Outside symbolic gestures, what’s changed since the Charleston Massacre? Not a damn thing.
It seems like an ironic twist of fate, a perverted prophecy of tragedies to come when you think back on it. Two years ago, on June 16, 2015, then-presidential candidate Donald Trump announced his bid for the U. S. presidency. Trump would marshal hate rhetoric, such as half-baked litanies on the immorality of Mexican immigrants or encouraging his followers to initiate physical altercations with protesters, to accomplish his goal. Twenty-four hours later, in the Bible Study Room of Emanuel African Methodist Episcopal Church, a historically black institution located in South Carolina, a 21-year-old, white supremacist named Dylann Roof killed nine parishioners in cold blood, sparing the life of just one, so she could tell his story.
Since then, Roof has been tried, convicted and sentenced (as reported here) and Donald Trump, as we know, won the presidency. The latter’s win, as we also know, has emboldened white nationalists — or, excuse me, the “alt-right”, as they prefer to refer to themselves now — to openly and unapologetically carry out their sick project of making America white again.
(And an alt-righter is just a few ideological steps and murdered black bodies away from being a full-blown Dylann Roof!)
With work, we’ve garnered a few symbolic victories. I’m thinking specifically of Bree Newsome scaling South Carolina’s state capitol flag pole and unclipping the stars and bars, the so-called neutral cultural artifact of the American South. Newsome’s actions eleven days to the day Roof went on his rampage, combined with the fresh wounds of what happened at Episcopal, would catalyze Governor Nikki Haley and South Carolina House of Representatives to dethrone the Confederate flag, which Roof had been photographed hoisting.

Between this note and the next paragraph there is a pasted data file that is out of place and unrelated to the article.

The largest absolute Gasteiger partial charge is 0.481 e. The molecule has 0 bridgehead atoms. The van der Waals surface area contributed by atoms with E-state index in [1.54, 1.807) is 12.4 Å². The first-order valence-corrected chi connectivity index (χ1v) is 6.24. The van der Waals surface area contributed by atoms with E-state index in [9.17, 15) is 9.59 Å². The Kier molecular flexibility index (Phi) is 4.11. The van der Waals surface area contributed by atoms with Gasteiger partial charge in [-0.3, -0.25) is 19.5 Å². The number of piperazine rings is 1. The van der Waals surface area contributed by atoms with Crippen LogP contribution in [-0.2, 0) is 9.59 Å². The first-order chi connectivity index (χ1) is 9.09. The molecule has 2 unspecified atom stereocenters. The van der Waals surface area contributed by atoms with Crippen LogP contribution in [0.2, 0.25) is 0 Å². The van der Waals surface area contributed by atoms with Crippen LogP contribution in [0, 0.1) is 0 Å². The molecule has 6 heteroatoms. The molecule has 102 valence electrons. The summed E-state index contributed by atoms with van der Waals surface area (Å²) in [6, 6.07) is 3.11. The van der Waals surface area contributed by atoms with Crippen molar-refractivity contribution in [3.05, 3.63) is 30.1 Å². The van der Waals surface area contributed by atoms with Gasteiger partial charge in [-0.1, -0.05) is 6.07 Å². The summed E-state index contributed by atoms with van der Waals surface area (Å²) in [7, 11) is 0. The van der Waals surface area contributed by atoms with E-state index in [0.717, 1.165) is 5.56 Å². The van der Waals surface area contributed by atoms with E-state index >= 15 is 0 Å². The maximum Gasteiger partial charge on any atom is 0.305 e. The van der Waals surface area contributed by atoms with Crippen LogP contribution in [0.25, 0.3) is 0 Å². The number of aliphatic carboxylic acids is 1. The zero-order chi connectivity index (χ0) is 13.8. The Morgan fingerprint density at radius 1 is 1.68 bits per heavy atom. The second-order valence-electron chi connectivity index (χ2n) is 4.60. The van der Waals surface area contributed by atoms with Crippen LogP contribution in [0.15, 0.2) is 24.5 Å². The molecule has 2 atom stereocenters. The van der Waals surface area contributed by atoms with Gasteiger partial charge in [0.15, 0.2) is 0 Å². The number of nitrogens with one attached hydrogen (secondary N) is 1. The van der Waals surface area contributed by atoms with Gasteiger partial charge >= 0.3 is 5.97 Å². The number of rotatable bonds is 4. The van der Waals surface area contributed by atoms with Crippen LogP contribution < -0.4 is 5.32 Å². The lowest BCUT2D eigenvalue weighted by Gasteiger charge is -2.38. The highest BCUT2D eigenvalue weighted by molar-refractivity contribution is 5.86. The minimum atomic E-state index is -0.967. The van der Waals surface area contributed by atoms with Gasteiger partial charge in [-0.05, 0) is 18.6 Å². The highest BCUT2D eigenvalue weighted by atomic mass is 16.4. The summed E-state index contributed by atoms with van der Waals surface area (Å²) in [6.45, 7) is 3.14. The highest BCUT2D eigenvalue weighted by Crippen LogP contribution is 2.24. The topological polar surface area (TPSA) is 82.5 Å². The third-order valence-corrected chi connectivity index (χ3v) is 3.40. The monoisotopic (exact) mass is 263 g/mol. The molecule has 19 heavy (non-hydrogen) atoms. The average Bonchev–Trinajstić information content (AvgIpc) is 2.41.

But bold crimes committed against blacks and other POCs continue to be a staple of everyday life in America. Not only do they persist, but, according to the data, since 2015, hate crimes against marginalized communities have spiked almost two-fold.
In 2015, when the FBI’s Union Crime Report released its observations, the number of listed hate crimes stood at 1, 314, with most of those crimes — over 48 percent — being carried out by whites. That’s important to note in an era that’s still dedicated to manufacturing the black pathology thesis.
At present, that number has ballooned to 2,213. These incidents include reported actions taken against Muslims.
Moreover, in the aftermath of these crimes, justice remains pathetically elusive, as the recent acquittal of Minnesota officer Jeronimo Yanez for the murder of Philando Castille illustrates. And he isn’t alone.
Considering the question of progress and possibility for change further, it also doesn’t help that the sitting president, egocentric through and through, flaunted his affiliation with, and sympathy toward, white supremacists during the campaign season; and, following his shocking victory (depending on who you talk to), staffed his cabinet with men loyal to the white cause and devoted to white supremacy.
This is why groups like Traditional Workers and the cult of Richard Spencer feel empowered to march the streets proclaiming in one distorted form or another the superiority of America’s white populace.
Don’t get me wrong. Symbolic victories are important. But, if you ask me, in terms of substance, what really has changed in the two years since an embittered, cowardly white supremacist strolled into a black sacred space and snuffed the life of nine devout, churchgoers in the name of white power? Not a damn thing.